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After months of buildup, Senate Majority Leader Chuck Schumer (D-NY) finally opened the U.S. Senate’s inaugural bipartisan AI Insight Forum this morning, in which all 100 senators have the opportunity to get a crash course on a variety of issues related to AI, including copyright, workforce issues, national security, high risk AI models, existential risks, privacy, transparency and explainability, and elections and democracy.
The closed-door event with lawmakers features Big Tech CEOs including Tesla’s Elon Musk, Meta’s Mark Zuckerberg, OpenAI’s Sam Altman, Google’s Sundar Pichai, Microsoft’s Satya Nadella and Nvidia’s Jensen Huang of Nvidia, as well as leaders from tech, business, arts and civil rights organizations including the Motion Picture Association, the Writer’s Guild, the AFL-CIO and the Leadership Conference on Civil & Human Rights.
In his opening remarks before the first three-hour session (of a total of six hours today), Schumer said he was “really excited” about the “truly unique forum” — which needs to be unique, he emphasized, because “tackling AI is a unique, once-in-a-kind undertaking.”
Today, he continued, “we begin an enormous and complex and vital undertaking: building a foundation for bipartisan AI policy that Congress can pass.”
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“We know this won’t be easy,” Schumer added in his opening remarks. “This is going to be one of the hardest tasks we undertake, because AI is so complex, will impact nearly every area of life, and is evolving all the time.”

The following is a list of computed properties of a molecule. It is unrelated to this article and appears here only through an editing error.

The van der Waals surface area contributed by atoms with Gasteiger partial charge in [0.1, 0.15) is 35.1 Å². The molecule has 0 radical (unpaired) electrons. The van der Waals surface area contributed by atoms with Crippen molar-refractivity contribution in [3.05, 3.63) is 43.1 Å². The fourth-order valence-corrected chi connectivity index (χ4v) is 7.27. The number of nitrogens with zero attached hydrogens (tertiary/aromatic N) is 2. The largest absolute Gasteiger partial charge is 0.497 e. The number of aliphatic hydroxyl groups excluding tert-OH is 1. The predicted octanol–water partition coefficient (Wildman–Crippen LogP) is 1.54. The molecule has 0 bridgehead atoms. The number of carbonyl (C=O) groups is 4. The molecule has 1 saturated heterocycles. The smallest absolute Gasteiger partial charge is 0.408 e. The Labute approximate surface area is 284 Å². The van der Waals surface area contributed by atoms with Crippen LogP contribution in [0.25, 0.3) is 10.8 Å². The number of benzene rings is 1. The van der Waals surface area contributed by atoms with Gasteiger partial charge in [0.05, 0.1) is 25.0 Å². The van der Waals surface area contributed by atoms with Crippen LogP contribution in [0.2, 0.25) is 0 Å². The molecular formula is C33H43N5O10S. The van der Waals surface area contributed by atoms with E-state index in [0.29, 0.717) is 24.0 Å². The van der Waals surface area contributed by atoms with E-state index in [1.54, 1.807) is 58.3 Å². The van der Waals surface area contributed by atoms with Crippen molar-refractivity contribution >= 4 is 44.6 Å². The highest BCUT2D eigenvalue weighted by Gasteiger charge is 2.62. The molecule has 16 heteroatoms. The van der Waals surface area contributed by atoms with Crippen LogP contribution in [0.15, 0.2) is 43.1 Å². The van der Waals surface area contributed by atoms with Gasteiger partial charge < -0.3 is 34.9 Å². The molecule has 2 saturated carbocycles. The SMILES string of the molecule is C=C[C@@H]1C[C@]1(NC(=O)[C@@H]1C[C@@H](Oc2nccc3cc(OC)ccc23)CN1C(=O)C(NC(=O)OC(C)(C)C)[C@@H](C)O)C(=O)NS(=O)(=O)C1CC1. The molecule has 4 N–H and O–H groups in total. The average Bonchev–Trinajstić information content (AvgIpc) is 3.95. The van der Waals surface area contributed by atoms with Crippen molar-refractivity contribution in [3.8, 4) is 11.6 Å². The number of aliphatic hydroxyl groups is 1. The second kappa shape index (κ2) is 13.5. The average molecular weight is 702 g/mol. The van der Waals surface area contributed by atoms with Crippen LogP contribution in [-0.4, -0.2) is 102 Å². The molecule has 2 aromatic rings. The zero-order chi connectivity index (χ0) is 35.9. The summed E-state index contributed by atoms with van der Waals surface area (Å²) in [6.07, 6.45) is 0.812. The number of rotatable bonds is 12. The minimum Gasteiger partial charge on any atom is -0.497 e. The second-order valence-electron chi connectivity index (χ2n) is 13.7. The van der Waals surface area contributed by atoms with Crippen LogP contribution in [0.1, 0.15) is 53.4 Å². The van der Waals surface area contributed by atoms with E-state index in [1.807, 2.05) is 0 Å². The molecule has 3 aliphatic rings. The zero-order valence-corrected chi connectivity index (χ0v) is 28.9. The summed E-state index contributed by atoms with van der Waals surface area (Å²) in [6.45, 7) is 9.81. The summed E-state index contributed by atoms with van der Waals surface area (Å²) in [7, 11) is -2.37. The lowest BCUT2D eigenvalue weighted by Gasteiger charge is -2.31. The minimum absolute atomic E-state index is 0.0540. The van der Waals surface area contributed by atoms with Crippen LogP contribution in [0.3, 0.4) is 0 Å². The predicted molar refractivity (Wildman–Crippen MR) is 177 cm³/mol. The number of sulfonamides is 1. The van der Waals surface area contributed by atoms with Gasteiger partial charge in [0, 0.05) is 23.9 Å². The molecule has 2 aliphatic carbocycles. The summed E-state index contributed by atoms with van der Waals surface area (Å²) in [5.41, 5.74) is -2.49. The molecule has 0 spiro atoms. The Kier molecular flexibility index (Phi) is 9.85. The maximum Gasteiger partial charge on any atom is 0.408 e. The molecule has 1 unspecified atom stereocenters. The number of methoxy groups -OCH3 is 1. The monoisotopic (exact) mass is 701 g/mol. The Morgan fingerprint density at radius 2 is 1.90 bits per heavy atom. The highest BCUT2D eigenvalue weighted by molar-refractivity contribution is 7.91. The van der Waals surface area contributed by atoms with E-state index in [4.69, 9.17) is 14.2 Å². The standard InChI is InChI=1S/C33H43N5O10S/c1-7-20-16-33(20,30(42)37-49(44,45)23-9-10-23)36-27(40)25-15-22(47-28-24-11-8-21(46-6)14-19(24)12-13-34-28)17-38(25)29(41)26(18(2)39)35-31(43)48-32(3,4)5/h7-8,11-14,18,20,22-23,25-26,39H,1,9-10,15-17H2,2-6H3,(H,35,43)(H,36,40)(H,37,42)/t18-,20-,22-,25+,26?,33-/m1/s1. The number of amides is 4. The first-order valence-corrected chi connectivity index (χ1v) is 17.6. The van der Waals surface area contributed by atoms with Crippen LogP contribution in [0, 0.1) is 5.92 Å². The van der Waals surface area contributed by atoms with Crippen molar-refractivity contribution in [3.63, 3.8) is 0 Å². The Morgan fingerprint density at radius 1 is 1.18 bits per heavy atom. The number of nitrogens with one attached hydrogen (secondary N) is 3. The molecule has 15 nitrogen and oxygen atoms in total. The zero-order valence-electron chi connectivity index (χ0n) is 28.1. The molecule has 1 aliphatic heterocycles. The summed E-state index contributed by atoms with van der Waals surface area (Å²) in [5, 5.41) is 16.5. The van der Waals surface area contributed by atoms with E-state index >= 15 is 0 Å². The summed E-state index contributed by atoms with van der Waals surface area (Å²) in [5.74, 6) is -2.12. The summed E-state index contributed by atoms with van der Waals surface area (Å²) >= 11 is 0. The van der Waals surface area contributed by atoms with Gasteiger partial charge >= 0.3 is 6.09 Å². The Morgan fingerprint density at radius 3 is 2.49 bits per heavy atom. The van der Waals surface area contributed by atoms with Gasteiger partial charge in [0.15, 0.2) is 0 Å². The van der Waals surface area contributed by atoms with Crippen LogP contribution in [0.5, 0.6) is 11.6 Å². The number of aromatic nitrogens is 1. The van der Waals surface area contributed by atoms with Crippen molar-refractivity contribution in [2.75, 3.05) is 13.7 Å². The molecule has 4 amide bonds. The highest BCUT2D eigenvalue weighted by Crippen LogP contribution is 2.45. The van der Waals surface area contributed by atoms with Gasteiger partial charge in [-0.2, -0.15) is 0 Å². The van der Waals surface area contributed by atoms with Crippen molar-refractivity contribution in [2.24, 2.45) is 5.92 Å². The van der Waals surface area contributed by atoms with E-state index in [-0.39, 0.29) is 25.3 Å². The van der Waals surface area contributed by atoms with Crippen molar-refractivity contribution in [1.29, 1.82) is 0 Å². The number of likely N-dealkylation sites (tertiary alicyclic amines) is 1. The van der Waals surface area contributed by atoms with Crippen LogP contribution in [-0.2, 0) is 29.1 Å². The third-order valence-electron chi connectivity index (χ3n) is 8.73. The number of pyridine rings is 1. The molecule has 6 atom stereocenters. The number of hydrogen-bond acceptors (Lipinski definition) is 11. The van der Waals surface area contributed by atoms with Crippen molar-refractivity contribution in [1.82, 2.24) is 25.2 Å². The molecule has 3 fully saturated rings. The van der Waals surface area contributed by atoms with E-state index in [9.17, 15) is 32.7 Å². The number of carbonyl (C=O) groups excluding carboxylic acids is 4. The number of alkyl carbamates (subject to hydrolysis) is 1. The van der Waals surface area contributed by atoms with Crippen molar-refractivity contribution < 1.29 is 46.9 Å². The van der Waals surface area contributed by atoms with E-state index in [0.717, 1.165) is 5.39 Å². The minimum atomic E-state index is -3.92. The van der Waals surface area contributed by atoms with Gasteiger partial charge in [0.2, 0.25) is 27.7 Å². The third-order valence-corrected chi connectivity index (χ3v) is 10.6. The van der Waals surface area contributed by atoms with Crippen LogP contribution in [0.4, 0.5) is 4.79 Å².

With that caveat — that any AI regulation proposal would have to pass Congress — he added that there was no question that Congress should play a role.
“Without Congress we will neither maximize AI’s benefits, nor minimize its risks,” he said. “In past situations when things were this difficult, the natural reaction of a Senate or a House was to ignore the problem and let someone else do the job. But with AI we can’t be like ostriches sticking our heads in the sand. Only Congress can do the job, and if we wait until after AI has taken hold in society, it will have been too late.”
More deliberations to come
As he has in the past, Schumer repeated that there would be more of these forums in the months ahead. “We won’t be able to get to every topic today,” he said. “This process will take time.” And there will be more forums to continue our work in the months ahead.”
Schumer announced the forums, led by a bipartisan group of four senators, in June, along with his SAFE Innovation Framework for AI Policy. And at a July event held at IBM’s New York City headquarters, Senate Majority Leader Chuck Schumer (D-NY) said he would convene a series of AI “Insight Forums” to “lay down the foundation for AI policy.” The first-ever forums, to be held in September and October, would be in place of congressional hearings that focus on senators’ questions, which Schumer said would not work for AI’s complex issues around finding a path towards AI legislation and regulation.
“We want to have the best of the best sitting at the table, talking to one another and answering questions, trying to come to some consensus and some solutions,” he said at the event, “while senators and our staffs and others just listen.”
Criticism of nonpublic forum
However, there has been criticism of the closed-door format: In June, the Center for AI and Digital Policy, which assesses national AI policies and practices, wrote a letter to Senator Schumer expressing concerns about the “closed-door briefings on AI policy” that had already taken place in the US Senate.
“While we support the commitment that you have made to advance bipartisan AI legislation in this Congress, we object to the process you have established,” the letter said. “The work of the Congress should be conducted in the open. Public hearings should be held. If the Senators have identified risks in the deployment of AI systems, this information should be recorded and made public. The fact that AI has become a priority for the Senate is even more reason that the public should be informed about the work of Congress.”
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